A few months ago, Klei Entertainment released Invisible Inc., the result of combining mind-boggling XCOM-like turn-based mechanics, and the jittery feeling of sneaking past guards of Mark of the Ninja. I played it, I reviewed it, and I loved it — albeit its disengaging characters and lack of sense of progression. It juggles with the discrepancy between the need to invest in your characters throughout the campaign, and the futility of such investment, as they can die at any moment and force you restart the campaign from zero. No moves can be undone within a turn, and repeating a turn comes at a high cost. This is why the game is better relished in low difficulties, where one wrong move in the later levels doesn’t entail the loss of many hours of progress. It isn’t only a game where the mechanics were the focus, but also its story, which meant that its roguelike design may not be the friendliest approach — as a side note, maybe a look at Zombi’s attitude towards permadeath would be appropriate here, which merges the orthodox approach to narrative with concepts seen in roguelikes.
But the past is the past, and now Klei intends to pump some life into their game, and they’re doing so by turning everything up to eleven. Contingency Plan brings about more agents, more enemies, more gadgets, weapons, alarm levels, longer campaign, side missions… It is difficult to not see this as a desperate strife to enhance the game’s lifespan, and one that doesn’t succeed in all aspects. This move comes from the same developers that just announced their second expansion for Don’t Starve; one that, much like the first one did, is expected to give new twists and turns to the game’s universe and mechanics. Not only that, but they went through the hassle of forging a multiplayer version of that game, dubbed Don’t Starve Together.
We can recognise that their reputation precedes them, and unfortunately, Contingency Plan doesn’t meet the expectations. Unquestionably, a game based around gathering and crafting like Don’t Starve can be more versatile when it comes to creating new content, but this doesn’t hold up as an excuse for such a categorically shallow DLC. Let me be clear about this: the new content lets me have my druthers in the same way I can add both Oreo and Kit Kat to my XL fro-yo for 50p more. It is not a caramel-flavoured yogurt, or a new set of Japanese sweets to add; it’s the ‘same-o, same-o’ we had before, over-cluttered with choices that become more and more pointless the more you take them in.
One aspect I discussed in my review is the strange mix between permadeath and a narrative-driven game — the story is shite, yes, but there is some story —, and ironically, it is the one that suffers the most from Contingency Plan. It doubles up the length of the campaign up to 8 or 9 hours, increasing the difficulty of the missions accordingly. This transforms a rather demanding campaign to an extenuatingly laborious and utopian one. If the hardest difficulties were only achievable by those very dedicated players, now it’s become downright impossible for the common folk, as there are twice as many occasions to mess it up. What’s more, if you’re as bad as me, you’ll opt for the lowest difficulty, in which your agents are extremely overpowered and resourceful two thirds into the story. The last 3 hours of game are a repetitive chain of levels that widen the gap more and more between you and the enemy, and thus reducing the challenge.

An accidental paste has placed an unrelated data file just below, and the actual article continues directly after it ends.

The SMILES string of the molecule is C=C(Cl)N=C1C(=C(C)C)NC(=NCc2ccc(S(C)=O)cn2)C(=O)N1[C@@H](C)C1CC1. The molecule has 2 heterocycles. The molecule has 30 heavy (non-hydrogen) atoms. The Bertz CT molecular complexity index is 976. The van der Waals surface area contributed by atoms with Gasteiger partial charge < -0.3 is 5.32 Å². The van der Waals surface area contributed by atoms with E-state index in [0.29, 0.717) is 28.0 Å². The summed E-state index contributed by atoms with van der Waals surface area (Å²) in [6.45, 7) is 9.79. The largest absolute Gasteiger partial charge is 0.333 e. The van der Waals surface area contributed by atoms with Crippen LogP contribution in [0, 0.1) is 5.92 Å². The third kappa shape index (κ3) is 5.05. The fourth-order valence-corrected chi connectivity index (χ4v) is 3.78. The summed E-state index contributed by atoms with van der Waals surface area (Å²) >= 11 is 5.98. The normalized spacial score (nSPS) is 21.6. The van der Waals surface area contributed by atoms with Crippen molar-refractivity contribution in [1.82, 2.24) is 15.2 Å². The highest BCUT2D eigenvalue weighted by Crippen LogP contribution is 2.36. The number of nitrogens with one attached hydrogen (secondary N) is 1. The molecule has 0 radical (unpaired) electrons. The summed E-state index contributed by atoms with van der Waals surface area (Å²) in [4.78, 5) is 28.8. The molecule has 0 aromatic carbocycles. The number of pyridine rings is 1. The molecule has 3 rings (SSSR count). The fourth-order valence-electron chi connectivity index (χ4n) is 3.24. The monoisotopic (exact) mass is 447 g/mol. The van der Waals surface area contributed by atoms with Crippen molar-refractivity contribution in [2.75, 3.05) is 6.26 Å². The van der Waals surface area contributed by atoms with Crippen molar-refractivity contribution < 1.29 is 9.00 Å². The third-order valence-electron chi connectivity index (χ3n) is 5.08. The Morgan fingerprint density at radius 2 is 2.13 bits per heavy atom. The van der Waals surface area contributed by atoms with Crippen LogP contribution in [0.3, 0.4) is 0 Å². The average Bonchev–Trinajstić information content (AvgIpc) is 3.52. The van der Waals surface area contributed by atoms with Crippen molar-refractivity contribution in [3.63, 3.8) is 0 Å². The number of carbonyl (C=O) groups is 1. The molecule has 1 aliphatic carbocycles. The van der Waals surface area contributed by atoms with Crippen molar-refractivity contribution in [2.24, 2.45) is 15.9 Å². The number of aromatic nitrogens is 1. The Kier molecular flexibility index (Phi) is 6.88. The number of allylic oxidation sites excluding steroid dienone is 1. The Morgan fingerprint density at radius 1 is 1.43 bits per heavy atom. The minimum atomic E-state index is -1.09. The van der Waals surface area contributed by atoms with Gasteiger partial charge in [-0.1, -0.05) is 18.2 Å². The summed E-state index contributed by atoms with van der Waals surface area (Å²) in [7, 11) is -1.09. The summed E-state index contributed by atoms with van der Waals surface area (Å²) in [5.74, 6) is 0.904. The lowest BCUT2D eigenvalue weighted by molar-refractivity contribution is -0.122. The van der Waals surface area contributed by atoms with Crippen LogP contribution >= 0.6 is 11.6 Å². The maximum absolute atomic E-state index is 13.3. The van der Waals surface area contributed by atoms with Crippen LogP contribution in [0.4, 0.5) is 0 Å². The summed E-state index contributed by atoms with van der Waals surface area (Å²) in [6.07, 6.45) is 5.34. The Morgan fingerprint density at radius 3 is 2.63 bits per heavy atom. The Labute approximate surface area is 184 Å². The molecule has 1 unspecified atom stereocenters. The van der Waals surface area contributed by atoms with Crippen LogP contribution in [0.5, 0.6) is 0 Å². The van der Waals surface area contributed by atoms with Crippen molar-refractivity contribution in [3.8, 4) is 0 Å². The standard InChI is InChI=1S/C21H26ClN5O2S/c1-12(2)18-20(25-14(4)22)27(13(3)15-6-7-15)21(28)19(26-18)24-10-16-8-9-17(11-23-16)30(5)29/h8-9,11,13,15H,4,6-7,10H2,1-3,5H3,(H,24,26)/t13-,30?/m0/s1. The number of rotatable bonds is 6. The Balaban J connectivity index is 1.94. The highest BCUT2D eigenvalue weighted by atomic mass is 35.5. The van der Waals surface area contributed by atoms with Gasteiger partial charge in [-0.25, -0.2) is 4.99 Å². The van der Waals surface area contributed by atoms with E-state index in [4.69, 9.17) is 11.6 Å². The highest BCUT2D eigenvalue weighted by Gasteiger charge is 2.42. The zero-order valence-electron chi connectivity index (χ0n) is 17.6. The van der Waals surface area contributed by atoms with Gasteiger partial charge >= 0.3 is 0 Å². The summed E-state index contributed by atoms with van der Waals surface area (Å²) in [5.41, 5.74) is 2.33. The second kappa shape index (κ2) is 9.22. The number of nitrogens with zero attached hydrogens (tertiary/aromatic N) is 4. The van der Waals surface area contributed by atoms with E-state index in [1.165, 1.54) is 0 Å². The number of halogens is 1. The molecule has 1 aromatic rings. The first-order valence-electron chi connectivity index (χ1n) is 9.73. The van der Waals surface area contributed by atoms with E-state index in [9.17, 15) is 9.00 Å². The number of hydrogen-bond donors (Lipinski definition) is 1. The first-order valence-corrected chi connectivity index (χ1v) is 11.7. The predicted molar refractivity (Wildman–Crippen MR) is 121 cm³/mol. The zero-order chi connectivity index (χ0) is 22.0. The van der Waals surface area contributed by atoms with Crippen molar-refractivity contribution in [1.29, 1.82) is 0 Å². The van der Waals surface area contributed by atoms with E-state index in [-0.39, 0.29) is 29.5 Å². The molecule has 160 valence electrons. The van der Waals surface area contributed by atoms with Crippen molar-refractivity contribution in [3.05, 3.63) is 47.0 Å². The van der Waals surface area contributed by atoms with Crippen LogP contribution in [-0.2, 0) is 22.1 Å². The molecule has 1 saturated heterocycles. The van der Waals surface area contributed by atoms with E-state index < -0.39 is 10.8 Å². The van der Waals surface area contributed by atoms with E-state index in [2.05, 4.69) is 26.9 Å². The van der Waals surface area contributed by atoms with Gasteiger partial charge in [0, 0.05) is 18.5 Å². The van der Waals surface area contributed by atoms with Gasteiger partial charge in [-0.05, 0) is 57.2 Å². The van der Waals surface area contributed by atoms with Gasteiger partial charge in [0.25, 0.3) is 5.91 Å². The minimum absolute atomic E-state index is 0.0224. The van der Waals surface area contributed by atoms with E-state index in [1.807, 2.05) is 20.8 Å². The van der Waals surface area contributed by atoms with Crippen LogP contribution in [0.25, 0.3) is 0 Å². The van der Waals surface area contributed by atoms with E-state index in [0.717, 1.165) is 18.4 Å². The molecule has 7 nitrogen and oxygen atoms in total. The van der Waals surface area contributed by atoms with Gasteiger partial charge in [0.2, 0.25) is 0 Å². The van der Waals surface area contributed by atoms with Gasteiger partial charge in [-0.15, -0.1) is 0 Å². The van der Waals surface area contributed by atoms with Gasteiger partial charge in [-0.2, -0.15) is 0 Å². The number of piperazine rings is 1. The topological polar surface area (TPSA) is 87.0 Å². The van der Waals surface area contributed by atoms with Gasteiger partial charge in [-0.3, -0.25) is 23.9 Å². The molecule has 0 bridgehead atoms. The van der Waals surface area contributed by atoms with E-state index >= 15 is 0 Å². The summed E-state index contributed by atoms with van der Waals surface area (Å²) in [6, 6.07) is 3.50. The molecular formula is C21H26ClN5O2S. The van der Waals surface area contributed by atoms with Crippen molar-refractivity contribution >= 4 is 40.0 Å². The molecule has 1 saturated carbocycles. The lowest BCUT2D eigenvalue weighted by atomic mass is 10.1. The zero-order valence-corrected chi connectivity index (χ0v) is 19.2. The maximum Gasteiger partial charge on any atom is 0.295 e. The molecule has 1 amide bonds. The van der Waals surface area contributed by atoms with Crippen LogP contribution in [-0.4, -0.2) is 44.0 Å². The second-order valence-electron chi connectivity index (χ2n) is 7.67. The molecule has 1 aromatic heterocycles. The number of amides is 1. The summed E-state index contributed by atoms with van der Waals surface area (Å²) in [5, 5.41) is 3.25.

It seems to me that the main problem for this discrepancy in difficulties is the possibility of redoing a level, only available in the lowest. If an agent dies during a level, the game’s difficulty ramps up, whereas if you can redo the level, the agent will more likely make it out alive and with juicier upgrades. Adding more and more content just accentuates these differences. All in all, Contingency Plan doesn’t fix any issues or break the game; rather, it seems to be more catered to those proficient at it, and that can take that leap of difficulty and crave a bigger and longer challenge. More content is always appreciated, but to me, it became a bit superfluous and ‘too much’. However, I can acknowledge that it can either improve or worsen the game, depending on which end of the ‘Type of Player’ scale you stand. Personally, I just don’t have the patience.
Invisible, Inc. (Reviewed on Windows)
The game is average, with an even mix of positives and negatives.
Contingency Plan doesn’t fix any issues or break the game; rather, it seems to be more catered to those proficient at it, and that can take that leap of difficulty and crave a bigger and longer challenge. More content is always appreciated, but here it becomes superfluous, as it adds no interesting twist to the gameplay..